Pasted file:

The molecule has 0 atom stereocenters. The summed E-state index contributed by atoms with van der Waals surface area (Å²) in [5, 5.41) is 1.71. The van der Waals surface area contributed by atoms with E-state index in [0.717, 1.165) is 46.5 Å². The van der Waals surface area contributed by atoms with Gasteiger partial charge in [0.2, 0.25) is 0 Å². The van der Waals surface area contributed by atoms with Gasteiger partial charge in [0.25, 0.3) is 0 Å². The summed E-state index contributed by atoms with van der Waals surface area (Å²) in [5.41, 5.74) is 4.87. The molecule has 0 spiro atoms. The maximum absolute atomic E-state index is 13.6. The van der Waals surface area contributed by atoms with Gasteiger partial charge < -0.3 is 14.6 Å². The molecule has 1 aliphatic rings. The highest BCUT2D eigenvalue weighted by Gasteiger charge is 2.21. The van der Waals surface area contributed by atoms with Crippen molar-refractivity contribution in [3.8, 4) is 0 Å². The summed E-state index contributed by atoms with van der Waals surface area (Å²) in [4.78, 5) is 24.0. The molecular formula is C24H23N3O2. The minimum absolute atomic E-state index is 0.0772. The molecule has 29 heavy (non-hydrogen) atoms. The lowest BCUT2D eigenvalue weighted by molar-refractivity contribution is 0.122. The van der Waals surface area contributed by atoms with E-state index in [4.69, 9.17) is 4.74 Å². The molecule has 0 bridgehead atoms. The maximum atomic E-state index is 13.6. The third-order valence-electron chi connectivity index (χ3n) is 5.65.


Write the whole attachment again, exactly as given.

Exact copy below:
The molecule has 0 atom stereocenters. The summed E-state index contributed by atoms with van der Waals surface area (Å²) in [5, 5.41) is 1.71. The van der Waals surface area contributed by atoms with E-state index in [0.717, 1.165) is 46.5 Å². The van der Waals surface area contributed by atoms with Gasteiger partial charge in [0.2, 0.25) is 0 Å². The van der Waals surface area contributed by atoms with Gasteiger partial charge in [0.25, 0.3) is 0 Å². The summed E-state index contributed by atoms with van der Waals surface area (Å²) in [5.41, 5.74) is 4.87. The molecule has 0 spiro atoms. The maximum absolute atomic E-state index is 13.6. The van der Waals surface area contributed by atoms with Gasteiger partial charge < -0.3 is 14.6 Å². The molecule has 1 aliphatic rings. The highest BCUT2D eigenvalue weighted by Gasteiger charge is 2.21. The van der Waals surface area contributed by atoms with Crippen molar-refractivity contribution in [3.8, 4) is 0 Å². The summed E-state index contributed by atoms with van der Waals surface area (Å²) in [4.78, 5) is 24.0. The molecular formula is C24H23N3O2. The minimum absolute atomic E-state index is 0.0772. The molecule has 29 heavy (non-hydrogen) atoms. The lowest BCUT2D eigenvalue weighted by molar-refractivity contribution is 0.122. The van der Waals surface area contributed by atoms with E-state index in [4.69, 9.17) is 4.74 Å². The molecule has 0 bridgehead atoms. The maximum atomic E-state index is 13.6. The third-order valence-electron chi connectivity index (χ3n) is 5.65.